UPDPROD is fancy talk for Update Production Data. NOW -– when you create libraries using the CRTLIB command (NOT DIRECTORIES) on an AS/400, iSeries or i5 you'll see a parameter called TYPE, which can be *PROD or *TEST. That means YOU can declare if this library is a TEST library OR a PRODUCTION library. Go check -– see if your PROGRAMMER libraries are TYPE *TEST or *PROD. If they are *PROD, then debug will consider those libraries a PRODuction library, and the ONLY way to update the data (OR UPDPROD) is to say UPDPROD(*YES). If they aren't, the DEFAULT for this is *NO, which STOPS debugging dead from updating PRODuction data. (I can hear 2,000 or so professionals hitting their heads on this one.)
Anyway, type the command and hit ENTER and your source pops up (as long as the proper compile option is selected). The REAL source lines (from the source file) are listed to the left of the statements, and you can use F6 to set a break point. Or you can do as I do and hit F10 and step through EVERY line of the program. Hitting F10 will place the debug session in line-by-line mode and place you back at your command line. When the debugger first starts (like right after you type STRDBG), your program is NOT running, which is a VERY important point. If you're setting breakpoints, (and I'd set one for safety) hit F12 to get back to a command line. (Or, as mentioned earlier, you can get your program in line-by-line debug mode by hitting F10.) Once there, you're in DEBUG mode.
From there, initiate your program by calling it directly issuing the command that starts the program. Or if you NEED to -- for complex programs being called by other programs –- create a SMALL program that sets up your test and CALL the program that way. At a later point, you can revisit that program to see if the program is called and returns the fields to your desired completion. Typically that calling program is there to take care of "complex fields" being passed to the program or anything that is more than five minutes' work on the command line. (Remember, I'm the lazy programmer!)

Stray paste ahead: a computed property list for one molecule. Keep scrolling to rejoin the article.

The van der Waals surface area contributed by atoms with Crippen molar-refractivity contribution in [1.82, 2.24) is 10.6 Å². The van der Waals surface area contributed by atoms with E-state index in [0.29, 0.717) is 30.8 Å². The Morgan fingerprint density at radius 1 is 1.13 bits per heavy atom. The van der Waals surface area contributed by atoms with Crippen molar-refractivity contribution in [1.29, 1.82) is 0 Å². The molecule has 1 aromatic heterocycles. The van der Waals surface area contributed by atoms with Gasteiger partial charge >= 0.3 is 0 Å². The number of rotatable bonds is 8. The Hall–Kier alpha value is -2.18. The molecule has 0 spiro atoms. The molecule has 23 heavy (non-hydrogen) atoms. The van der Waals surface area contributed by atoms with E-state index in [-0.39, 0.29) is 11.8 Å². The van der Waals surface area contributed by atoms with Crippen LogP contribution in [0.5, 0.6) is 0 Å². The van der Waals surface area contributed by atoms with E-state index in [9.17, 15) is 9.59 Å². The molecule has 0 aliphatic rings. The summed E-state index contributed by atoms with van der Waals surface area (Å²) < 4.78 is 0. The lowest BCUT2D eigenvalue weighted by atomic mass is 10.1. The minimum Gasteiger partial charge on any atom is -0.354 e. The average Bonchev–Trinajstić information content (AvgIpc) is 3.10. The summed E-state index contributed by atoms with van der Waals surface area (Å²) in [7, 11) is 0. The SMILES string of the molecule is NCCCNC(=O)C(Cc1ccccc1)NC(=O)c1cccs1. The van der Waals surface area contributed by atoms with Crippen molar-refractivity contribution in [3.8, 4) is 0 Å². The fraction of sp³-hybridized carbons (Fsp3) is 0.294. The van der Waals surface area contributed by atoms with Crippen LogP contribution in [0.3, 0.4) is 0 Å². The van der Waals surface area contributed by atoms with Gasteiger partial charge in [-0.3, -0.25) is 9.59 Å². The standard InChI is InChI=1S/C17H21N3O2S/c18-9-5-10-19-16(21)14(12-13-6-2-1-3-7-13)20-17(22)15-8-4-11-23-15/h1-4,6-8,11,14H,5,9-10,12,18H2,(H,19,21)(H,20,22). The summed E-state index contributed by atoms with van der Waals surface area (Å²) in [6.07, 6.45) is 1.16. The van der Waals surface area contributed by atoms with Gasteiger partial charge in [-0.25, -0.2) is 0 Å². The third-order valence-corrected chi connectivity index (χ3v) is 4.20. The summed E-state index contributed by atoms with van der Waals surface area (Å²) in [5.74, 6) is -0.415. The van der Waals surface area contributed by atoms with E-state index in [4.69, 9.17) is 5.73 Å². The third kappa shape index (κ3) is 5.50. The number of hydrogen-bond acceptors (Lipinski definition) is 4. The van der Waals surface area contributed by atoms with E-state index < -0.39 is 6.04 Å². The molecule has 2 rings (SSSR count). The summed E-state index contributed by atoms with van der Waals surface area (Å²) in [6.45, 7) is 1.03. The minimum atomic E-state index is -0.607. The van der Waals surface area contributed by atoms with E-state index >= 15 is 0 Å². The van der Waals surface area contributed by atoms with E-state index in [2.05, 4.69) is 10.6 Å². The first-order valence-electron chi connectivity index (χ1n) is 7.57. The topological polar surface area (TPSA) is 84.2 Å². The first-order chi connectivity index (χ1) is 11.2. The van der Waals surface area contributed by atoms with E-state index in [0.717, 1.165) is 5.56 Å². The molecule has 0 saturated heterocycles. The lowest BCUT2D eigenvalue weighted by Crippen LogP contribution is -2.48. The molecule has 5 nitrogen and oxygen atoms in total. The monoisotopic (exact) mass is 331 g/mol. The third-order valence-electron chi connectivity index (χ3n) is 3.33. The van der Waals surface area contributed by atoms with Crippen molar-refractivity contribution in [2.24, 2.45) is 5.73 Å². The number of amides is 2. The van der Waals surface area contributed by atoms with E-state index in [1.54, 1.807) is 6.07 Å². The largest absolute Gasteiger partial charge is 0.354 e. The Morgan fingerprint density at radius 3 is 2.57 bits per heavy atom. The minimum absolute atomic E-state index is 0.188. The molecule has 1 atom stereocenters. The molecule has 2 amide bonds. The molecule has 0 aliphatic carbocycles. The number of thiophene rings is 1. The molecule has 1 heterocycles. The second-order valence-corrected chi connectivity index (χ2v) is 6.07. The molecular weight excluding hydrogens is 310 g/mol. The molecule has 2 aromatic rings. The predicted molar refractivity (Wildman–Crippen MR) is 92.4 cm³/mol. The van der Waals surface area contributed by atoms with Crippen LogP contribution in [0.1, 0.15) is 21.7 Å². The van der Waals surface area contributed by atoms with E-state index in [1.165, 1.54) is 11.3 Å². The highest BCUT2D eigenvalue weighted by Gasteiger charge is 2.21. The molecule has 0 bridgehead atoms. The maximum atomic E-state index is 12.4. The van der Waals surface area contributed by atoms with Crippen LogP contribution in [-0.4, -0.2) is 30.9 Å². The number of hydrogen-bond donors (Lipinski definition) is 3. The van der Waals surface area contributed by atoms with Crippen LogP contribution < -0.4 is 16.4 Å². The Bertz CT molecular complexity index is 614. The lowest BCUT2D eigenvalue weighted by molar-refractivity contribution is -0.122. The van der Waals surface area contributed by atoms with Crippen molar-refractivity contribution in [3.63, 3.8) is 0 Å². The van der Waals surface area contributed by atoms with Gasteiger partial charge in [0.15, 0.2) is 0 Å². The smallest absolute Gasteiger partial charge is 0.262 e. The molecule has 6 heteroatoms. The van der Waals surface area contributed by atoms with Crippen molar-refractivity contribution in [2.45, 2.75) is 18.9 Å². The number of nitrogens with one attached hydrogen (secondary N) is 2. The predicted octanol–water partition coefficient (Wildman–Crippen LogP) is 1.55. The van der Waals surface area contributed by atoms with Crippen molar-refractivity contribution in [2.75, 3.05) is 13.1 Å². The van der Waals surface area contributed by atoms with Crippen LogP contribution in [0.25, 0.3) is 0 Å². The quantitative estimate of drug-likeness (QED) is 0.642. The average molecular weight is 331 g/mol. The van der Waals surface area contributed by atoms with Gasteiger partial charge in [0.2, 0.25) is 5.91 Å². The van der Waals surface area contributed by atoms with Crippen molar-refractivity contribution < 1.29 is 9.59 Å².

Once a break point has been satisfied or you're in line-by-line mode where the program BREAKS on every line your source is displayed, you can place your cursor on the field and hit F11 to DISPLAY that variable during your debug session. This ALONE is 80% of my life in the debugging system. To end, while you're in the debugger hit F3. F12 will continue the program, and F10 will step the program until the next line is reached.
Debug helper commands
Use the following line commands as helper commands while in Debug:
- DSPMODSRC (Display Modual Source): This displays the program currently in the debugger. You can also set MORE breakpoints or display fields in their current state (don't hope for much!). In a later article I'll discuss how you can put in some crafty conditional breakpoints, where you see the REAL COOL power of debugger.
- ENDDBG: This ends the debugging session.
- STRISDB (Start Interactive Source Debugger: For CL programs, I'd use the STRISDB, which is still shipped with ALL AS/400s as of V4. ALL OPM programs are debugged FAR easier in this debugger than in more modern RPG IV programs.
This tip by no means covers everything involved with debugging programs. In fact, it barely scratches the surface. Let me know if you want more details, and next month I'll give you some more tips.
Until then, this is the Lazy Coder signing off. Remember: Take naps once in a while!
About the author: Andrew Borts is webmaster at United Auto Insurance Group in North Miami, Fla. He is often a frequent speaker at COMMON and is past president of The Southern National Users Group, an iSeries-AS/400 user group based in Deerfield Beach, Fla.